Connections To The Curse Of Loss
Posted on December 14, 2020
One thing the holiday season isn’t short of is memories. My brain does this funny little thing of leaping and bounding from one topic to the next, all while somehow making connections that probably shouldn’t be there. I was thinking recently of some of the people no longer here who I greatly miss in this life. Oddly enough, they tend to revolve around writing. I then jumped to the time I wrote a post about how so many of the bookstores I did book signings at are no longer here. Bit of a Kris Curse, I fear. They’re gone. And the people who had an impact in my life that went back to being an author? Also gone. Weird connection, isn’t it?
I woke up this morning and read an article about a body found at Grand Valley State University, a place I attended for 5 years. GVSU shaped me into a writer, and gave me everything I needed to continue that journey after I left. I met a professor there during my second semester who would go on to become my instructor for several other classes, a mentor, a friend, and, ultimately, a fellow author. Dr. Milton Ford (or Milt as it took me so many years to become comfortable calling him) was easy to spot walking from building to building because of the trademark cap he wore, and he never minded for a moment if you happened to stop him for a question.
If you ever called him or stopped by his office, Milt greeted you with a “Hey!”, and he never forgot your name. The fiction I wrote during that time was fairly awful. The stories were a start, but nowhere near where they needed to go. Yet, Milt had a way of seeing beyond the handicaps, of digging deeper, and exploring what was really going on in the work, which often reflected things the author either wasn’t conscious of or didn’t want to admit. Milt and I stayed in touch until his passing in 2014, a year to the day after my father-in-law passed. One of the moments I will always hold dearest and close to my heart is a book signing we did together in Ann Arbor. There will never be another, but we had that one, and for that I am extraordinarily grateful. I can only hope Milt would be proud of my work since his passing.
This next person isn’t so much a leap because I’ve been writing a character after him for several years now. Do any of you readers remember an author out of Chicago named Dorien Grey? This man was a force to be reckoned with online! Dorien was a fellow author published by Zumaya, along with Alan Chin. Alan suggested I get in touch with Dorien, though I can’t remember why he suggested it. All I knew was that Dorien scared me, and I pictured him a cranky, old, mean curmudgeon. He was anything but, and the best thing in the world I did was e-mail him. That e-mail sparked a conversation between us that lasted until his passing in 2015, a month before my father passed. I was very saddened to find out that Dorien’s website is no more, including his lifetime of blog posts. (I believe, though, that he did publish an e-book of some of his blog posts.)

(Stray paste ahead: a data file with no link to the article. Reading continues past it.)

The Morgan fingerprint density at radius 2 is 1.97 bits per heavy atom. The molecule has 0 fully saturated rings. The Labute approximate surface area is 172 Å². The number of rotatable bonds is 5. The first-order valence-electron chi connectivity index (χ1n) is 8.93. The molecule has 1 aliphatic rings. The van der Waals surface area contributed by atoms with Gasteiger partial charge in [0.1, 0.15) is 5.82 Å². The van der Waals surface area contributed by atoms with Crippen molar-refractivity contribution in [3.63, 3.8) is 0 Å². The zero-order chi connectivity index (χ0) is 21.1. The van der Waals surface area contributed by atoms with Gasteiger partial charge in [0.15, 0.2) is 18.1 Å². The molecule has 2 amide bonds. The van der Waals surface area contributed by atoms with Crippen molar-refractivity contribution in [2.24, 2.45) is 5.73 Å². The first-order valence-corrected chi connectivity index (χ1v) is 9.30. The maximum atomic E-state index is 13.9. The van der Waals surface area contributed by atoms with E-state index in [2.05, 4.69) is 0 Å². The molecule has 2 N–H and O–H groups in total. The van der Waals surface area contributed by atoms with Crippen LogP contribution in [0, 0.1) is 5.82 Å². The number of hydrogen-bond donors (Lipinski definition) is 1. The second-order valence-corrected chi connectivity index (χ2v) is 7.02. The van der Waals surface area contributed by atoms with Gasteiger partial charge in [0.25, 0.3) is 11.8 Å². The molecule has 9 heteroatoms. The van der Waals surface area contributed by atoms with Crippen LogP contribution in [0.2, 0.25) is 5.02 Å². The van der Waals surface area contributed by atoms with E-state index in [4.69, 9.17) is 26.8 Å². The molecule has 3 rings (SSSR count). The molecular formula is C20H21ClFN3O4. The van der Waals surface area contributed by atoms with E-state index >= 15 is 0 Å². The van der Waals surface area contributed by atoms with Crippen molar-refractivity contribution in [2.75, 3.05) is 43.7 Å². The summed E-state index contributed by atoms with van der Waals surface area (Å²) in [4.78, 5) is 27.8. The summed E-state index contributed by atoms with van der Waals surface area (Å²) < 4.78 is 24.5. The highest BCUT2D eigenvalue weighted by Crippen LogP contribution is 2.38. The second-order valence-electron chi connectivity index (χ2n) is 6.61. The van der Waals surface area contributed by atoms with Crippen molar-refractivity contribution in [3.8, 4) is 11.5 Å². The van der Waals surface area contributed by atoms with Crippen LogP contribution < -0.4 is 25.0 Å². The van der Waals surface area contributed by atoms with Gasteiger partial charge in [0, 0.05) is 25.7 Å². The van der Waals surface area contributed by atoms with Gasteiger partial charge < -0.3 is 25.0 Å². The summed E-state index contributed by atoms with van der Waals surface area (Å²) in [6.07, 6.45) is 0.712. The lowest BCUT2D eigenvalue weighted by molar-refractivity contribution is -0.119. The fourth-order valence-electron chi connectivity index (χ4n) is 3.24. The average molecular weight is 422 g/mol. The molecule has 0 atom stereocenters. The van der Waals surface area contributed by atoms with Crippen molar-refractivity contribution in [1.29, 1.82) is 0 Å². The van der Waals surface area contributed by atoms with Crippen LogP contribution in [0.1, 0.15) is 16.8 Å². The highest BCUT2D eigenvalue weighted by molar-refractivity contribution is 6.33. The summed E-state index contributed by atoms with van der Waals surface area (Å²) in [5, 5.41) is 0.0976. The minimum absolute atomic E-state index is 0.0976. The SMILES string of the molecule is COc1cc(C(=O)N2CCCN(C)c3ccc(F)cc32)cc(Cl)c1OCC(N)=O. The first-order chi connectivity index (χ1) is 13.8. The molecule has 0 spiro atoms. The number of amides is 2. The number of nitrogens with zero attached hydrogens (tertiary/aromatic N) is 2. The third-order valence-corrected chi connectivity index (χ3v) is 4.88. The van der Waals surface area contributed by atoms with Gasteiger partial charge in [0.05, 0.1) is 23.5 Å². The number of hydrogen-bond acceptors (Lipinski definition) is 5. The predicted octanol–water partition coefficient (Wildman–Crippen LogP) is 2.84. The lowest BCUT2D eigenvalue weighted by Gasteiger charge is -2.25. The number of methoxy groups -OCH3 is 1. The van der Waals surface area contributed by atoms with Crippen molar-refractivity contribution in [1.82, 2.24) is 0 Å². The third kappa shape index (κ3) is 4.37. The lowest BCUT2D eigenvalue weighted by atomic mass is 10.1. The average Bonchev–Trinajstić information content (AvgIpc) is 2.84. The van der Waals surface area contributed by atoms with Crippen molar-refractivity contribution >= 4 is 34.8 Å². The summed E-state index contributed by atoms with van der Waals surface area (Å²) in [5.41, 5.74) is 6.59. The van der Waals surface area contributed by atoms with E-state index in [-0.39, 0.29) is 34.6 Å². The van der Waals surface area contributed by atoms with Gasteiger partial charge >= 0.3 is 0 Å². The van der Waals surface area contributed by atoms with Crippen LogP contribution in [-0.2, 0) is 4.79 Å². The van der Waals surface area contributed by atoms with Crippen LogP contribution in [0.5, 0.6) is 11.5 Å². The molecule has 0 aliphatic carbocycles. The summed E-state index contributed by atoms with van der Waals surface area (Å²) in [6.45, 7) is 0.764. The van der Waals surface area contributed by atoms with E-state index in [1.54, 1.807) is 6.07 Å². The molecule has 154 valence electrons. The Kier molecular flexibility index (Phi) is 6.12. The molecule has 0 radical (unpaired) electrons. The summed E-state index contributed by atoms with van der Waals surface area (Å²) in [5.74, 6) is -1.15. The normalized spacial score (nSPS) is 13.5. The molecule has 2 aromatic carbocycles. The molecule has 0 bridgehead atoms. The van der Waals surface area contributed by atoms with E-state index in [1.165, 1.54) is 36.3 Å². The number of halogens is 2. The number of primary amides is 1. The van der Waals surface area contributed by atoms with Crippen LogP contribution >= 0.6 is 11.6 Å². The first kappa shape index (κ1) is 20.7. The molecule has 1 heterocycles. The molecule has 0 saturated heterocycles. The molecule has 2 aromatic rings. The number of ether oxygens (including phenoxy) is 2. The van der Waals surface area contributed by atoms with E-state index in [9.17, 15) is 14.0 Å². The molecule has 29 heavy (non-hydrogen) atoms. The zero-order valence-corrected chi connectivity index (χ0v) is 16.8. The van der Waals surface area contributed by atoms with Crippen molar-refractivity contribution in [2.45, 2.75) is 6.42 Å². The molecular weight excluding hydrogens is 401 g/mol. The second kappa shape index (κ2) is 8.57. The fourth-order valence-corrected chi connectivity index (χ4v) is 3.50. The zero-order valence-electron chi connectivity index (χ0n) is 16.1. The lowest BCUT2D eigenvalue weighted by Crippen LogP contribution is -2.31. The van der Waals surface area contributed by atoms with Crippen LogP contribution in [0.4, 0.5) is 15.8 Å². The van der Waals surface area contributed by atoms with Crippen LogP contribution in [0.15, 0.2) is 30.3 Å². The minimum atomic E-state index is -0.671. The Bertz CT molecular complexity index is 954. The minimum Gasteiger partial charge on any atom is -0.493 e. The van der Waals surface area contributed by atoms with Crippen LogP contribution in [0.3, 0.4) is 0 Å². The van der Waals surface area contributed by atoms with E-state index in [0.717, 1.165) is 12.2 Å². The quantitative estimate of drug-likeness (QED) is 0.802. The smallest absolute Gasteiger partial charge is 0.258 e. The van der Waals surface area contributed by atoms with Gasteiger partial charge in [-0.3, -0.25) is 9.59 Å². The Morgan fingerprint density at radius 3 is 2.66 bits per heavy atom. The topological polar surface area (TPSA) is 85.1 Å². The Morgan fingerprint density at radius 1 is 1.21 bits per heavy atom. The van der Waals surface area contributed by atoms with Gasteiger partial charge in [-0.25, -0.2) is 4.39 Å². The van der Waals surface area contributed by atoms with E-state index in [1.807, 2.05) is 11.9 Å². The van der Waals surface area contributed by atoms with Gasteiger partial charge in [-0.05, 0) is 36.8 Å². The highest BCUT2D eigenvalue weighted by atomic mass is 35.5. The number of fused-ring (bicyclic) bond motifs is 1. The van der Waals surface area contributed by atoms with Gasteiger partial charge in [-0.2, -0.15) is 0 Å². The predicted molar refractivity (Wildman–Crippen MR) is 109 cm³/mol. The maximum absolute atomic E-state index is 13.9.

Dorien wrote a character named after my former pseudonym into one of his books along with a character named Ralph, after my husband. Kage, of course, was the shady rascal and Ralph the innocent beauty. I never had the chance to return the favor until after D’s passing. I named a character in Falling Awake 2: Revenant after Dorien, whose real name was Franklyn Roger Margason. For those of you who have read the book, you’ll immediately recognize the name of Frank Margason, who the character Andrew meets during his journey through the darkness. Frank shows up again in Falling Awake III: Requiem, and allow me to say I wouldn’t be surprised if that’s not the last we hear from him. Frank was supposed to be a cameo character who we meet, and who disappears along Andrew’s journey. He turned into something much, much more, and I can only imagine an e-mail from Dorien telling me I’d made him blush.
I did a book signing at Borders in Chicago (which is no longer there, another fatality of the Kris Curse), and Dorien attended. I was grateful someone who wrote so many novels of his own would attend that signing, but that supportiveness was a huge part of who Dorien was. Incidentally, whenever I’m in Chicago and able to head to the area, D used to work the front desk as you entered the Century Centre building. Chances are I saw him there at some point when I’d visit Ralph in Chicago and taken in a movie while the hubby was at work. And for those of you who read Falling Awake III: Requiem, take a guess where Alex and Daniel run into Frank?
Milt wrote a couple of books, and Dorien many, many books. If you happen to be a reader, are curious about who these people were, and what their talent was in the realm of writing, I urge you to help keep them alive by reading their work and telling others. Their books speak for them now, as do those whose lives they shared in.
Kristoffer Gair (who formerly wrote under the pseudonym Kage Alan) is the Detroit-based author of Honor Unbound, A Funny Thing Happened On The Way To My Sexual Orientation, Andy Stevenson Vs. The Lord Of The Loins, Gaylias: Operation Thunderspell, several short stories featured in anthologies (to be combined in a forthcoming book), the novella Falling Awake, its sequel, Falling Awake II: Revenant and Falling Awake III: Requiem.